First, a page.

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Parents file civil case against Howard teacher imprisoned for child pornography

Jeremy Sykes, 45, was found guilty of multiple counts of child pornography in January.

The parents of a Folly Quarter Middle School student who was the victim of a substitute teacher convicted of child pornography are suing the teacher and the Howard County Public School System for a total of more than $600,000, according to a complaint filed in Howard County Circuit Court.

Jeremy Flagg Sykes, 45, was found guilty of multiple counts of child pornography in January. Authorities said he had digitally altered pictures of female students, placing their faces onto images of bodies engaged in sexual acts. He is serving a sentence of 16 years and nine months at the Maryland Correctional Institution in Jessup.

Sykes, who was hired as a substitute teacher at Folly Quarter in October 2013, uploaded the photos onto image-hosting site Photobucket, where they were viewed by others, according to the complaint. Investigators from the National Center for Missing and Exploited Children discovered the images in December 2013 and reported Sykes to the Howard County Police Department.

His case will be reviewed by a three-judge panel in Howard County Circuit Court on Aug. 5, in which judges could potentially decide to lessen his sentence.

The civil complaint, filed by the parents of one of the students – whose identity is kept anonymous because she is the victim of a sexual crime – accuses the school system of negligence and intentional infliction of emotional distress for hiring Sykes, who had a criminal record that they allege would have shown up on a background check.

According to a Maryland judiciary case search, Sykes was involved in domestic violence and second-degree assault cases in 2012 in Towson District Court.

The parents say Sykes also should not have had access to student photographs without being "properly and sufficiently [vetted]" by the school system.

The family is requesting $150,000 in damages from the Howard County Board of Education.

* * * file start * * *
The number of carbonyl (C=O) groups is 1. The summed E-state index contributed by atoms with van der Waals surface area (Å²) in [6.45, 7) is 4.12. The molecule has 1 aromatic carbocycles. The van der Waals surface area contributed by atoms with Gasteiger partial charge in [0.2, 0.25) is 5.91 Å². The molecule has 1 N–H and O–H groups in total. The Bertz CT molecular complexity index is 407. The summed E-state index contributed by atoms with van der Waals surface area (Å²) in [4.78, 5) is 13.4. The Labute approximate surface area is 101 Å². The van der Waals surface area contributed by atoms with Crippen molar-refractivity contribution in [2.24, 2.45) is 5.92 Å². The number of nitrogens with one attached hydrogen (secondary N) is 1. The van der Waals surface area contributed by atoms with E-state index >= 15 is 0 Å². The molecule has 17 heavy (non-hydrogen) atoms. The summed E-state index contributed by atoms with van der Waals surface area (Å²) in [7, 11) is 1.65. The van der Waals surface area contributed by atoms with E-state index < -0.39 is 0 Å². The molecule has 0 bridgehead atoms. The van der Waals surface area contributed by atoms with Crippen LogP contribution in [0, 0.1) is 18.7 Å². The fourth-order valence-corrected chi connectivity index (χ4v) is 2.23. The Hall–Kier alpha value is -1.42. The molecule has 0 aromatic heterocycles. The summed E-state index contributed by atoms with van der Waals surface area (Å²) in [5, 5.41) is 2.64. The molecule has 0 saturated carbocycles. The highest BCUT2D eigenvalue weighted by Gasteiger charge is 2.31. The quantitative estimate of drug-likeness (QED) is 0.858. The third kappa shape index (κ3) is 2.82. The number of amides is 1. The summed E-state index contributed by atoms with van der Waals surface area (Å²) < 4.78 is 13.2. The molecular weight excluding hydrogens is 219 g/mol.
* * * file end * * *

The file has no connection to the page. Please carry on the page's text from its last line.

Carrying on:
Last January, as news spread of Sykes' arrest, the school system said in a statement that all of its applicants undergo background checks, a process that "includes searches of Maryland judiciary cases and the sexual offenders registry, fingerprinting and a criminal background check with both the state of Maryland and the FBI."

After his arrest, Sykes was banned from school property and made ineligible for future teaching jobs.

The complaint also seeks $450,000 in damages from Sykes, arguing that he violated the student's rights, invaded her privacy and inflicted emotional distress upon her and her family by making and posting the pornographic images. The suit calls the photographs "explicit, embarrassing and reputation-tarnishing" and adds that the student's parents have "experienced insomnia, marital issues, forgetfulness," as well as a disruption of their eating and sleeping patterns because of the "severe emotional distress" caused by the photos.

Michael Herman, who represents the student and her parents, said the family decided to bring the civil case to hold Sykes and the school system accountable.

"Parents who entrust their children to the Howard County public schools have to know that their children are safe for the hours that they are with their children," he said. "My clients believe, in their hearts, that the school system let them down and let down the parents of each and every child who was sexually exploited in this case."

Herman said the family hoped the case would lead to stricter rules about who can access student photos and other personal files, as well as tighter job applicant screening procedures.

An attorney for Sykes did not immediately respond to a request for comment Tuesday.

A spokeswoman for the school system said officials had not yet seen the lawsuit, and declined comment.

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